Instead of building the front-end components from the ground-up, I “forked” the source code of another blog that I liked the look of and modified it to suit my use case. For the visual elements, I modified the css files.

Some other design considerations that I made when copying/choosing my front-end components included:

  • Mobile-friendly layout: I want my blog to be readable on mobile phones as well.
    • Note also the XML Feed to the right. This is an interface for RSS readers and other automated approaches to access this blog.
  • Tags (categories) and a separate page for projects/papers.

Back End

I use Github Pages to build, host and serve the webpage from a repository.

  • The repository contains the Markdown files and other configurations.
  • Github runs a Ruby application called Jekyll on these files:
    • This uses a combination of text, html, and other code files to generate the pages that make up this website.
  • Github also provides the server, the IP address, and the domain name (all for free, I might add).

Note that as the user, you won’t ever see or interact directly with the back-end components (although you can view the source code. There are, in fact, two degrees of separation:

1) Jekyll + Liquid convert Markdown + html templates to html. 2) Your browser reads the source text files, and presents them visually.

On the other hand, I almost exclusively deal with back-end components; I manually write/edit the Markdown and other source (text) files that are turned into the pages of this blog.

Development Environment

The development environment isn’t usually included in a tech stack, but that’s because it’s more specific to the developer than the application. For completeness I’ll include it here, since it may not be a given that my readers already have this workflow.

The first tool is a text editor to produce these source files. Applications like Microsoft Word and RStudio are examples of editors (with a lot of functionality added on). Some excellent and widely-used free editors for writing code include:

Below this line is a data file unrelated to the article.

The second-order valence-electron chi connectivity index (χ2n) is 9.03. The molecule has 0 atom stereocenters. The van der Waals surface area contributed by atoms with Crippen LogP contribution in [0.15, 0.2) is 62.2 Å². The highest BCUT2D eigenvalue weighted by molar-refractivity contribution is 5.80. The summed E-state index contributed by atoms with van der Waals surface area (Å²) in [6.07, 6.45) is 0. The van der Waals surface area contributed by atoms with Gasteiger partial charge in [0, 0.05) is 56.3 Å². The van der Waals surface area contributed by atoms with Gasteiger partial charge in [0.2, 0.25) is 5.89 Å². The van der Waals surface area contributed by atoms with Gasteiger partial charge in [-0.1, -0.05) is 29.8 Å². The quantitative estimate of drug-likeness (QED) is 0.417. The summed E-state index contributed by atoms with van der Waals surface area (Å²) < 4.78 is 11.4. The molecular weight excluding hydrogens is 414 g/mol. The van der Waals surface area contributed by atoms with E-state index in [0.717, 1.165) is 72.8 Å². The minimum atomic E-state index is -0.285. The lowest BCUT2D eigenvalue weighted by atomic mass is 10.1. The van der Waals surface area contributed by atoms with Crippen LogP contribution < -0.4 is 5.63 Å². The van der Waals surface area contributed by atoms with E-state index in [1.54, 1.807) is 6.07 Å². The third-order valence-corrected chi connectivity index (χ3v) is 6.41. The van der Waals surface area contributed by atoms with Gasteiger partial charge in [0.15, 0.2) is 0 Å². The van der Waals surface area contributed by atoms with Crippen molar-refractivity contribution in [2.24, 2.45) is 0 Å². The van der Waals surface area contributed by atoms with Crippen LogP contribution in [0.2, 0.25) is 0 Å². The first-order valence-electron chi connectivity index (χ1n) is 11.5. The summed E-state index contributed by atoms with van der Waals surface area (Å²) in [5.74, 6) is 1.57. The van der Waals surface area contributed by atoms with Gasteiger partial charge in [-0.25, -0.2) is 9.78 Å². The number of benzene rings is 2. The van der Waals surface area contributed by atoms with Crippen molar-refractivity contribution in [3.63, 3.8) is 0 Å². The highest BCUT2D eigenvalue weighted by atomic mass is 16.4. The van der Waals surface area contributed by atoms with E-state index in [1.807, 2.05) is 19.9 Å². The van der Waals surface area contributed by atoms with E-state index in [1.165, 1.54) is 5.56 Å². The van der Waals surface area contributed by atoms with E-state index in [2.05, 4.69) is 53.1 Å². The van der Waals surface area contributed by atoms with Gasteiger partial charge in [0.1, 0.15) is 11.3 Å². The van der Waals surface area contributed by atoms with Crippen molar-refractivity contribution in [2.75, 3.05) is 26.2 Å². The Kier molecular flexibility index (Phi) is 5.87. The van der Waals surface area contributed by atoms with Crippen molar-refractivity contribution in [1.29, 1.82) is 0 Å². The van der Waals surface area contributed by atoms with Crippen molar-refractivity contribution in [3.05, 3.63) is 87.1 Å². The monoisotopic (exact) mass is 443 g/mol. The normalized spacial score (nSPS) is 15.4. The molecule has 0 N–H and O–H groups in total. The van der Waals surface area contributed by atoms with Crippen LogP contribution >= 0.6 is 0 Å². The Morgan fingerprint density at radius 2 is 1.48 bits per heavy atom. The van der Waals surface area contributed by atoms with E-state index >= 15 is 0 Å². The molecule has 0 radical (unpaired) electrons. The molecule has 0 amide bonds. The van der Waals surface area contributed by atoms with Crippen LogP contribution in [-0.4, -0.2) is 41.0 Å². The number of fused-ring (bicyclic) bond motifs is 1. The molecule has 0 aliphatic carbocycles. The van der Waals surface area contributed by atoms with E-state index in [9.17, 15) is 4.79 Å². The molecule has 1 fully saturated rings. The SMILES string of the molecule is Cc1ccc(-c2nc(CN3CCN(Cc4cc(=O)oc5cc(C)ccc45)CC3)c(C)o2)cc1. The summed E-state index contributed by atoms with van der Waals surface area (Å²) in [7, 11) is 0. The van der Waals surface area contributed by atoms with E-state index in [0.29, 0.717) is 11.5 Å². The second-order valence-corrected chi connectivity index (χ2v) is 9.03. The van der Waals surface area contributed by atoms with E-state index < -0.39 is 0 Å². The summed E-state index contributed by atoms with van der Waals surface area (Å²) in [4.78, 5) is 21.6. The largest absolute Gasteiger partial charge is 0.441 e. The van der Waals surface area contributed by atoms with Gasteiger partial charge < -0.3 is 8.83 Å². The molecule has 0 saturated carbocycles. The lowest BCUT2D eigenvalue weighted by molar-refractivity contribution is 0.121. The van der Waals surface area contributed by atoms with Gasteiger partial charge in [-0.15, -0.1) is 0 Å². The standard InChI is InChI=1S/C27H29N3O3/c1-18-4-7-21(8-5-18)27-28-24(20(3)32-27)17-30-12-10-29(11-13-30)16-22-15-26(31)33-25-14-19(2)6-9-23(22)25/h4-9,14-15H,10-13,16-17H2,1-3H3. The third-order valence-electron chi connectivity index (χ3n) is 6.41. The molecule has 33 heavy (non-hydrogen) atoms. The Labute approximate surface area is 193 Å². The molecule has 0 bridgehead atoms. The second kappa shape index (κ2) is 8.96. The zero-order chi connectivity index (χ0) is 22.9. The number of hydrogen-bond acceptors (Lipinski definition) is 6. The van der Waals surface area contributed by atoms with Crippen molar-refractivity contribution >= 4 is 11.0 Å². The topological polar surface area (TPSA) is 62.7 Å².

I personally use VIM with various add-ons, and the command-line git tool to push a local version of the source files of this blog to Github. I’ll discuss both of these tools in future posts.


An implicit takeaway here should be that this is not the only solution. I can swap out any of these components:

  • Hosting my own website instead of using Github pages. I could still keep the rest of the stack, and automated the build process on my webserver. If I did this I could also use a different version control system, such as Gitlab (or plain git).
  • Change my text editor, or markdown flavour.
  • etc.

Building an application is a fascinating process of iterating between focusing on the whole forest and individual trees. Many tools exist to help you automated the planting of individual trees, which in turn allows you to focus on creating something that fits together and works nicely. On the other hand, understanding the mechanics of individual components allows for flexibility, customization, and a stronger ability to troubleshoot when things go wrong.

In a future post, I’ll discuss the research workflow as a tech stack, and go over the tools that I use for my projects.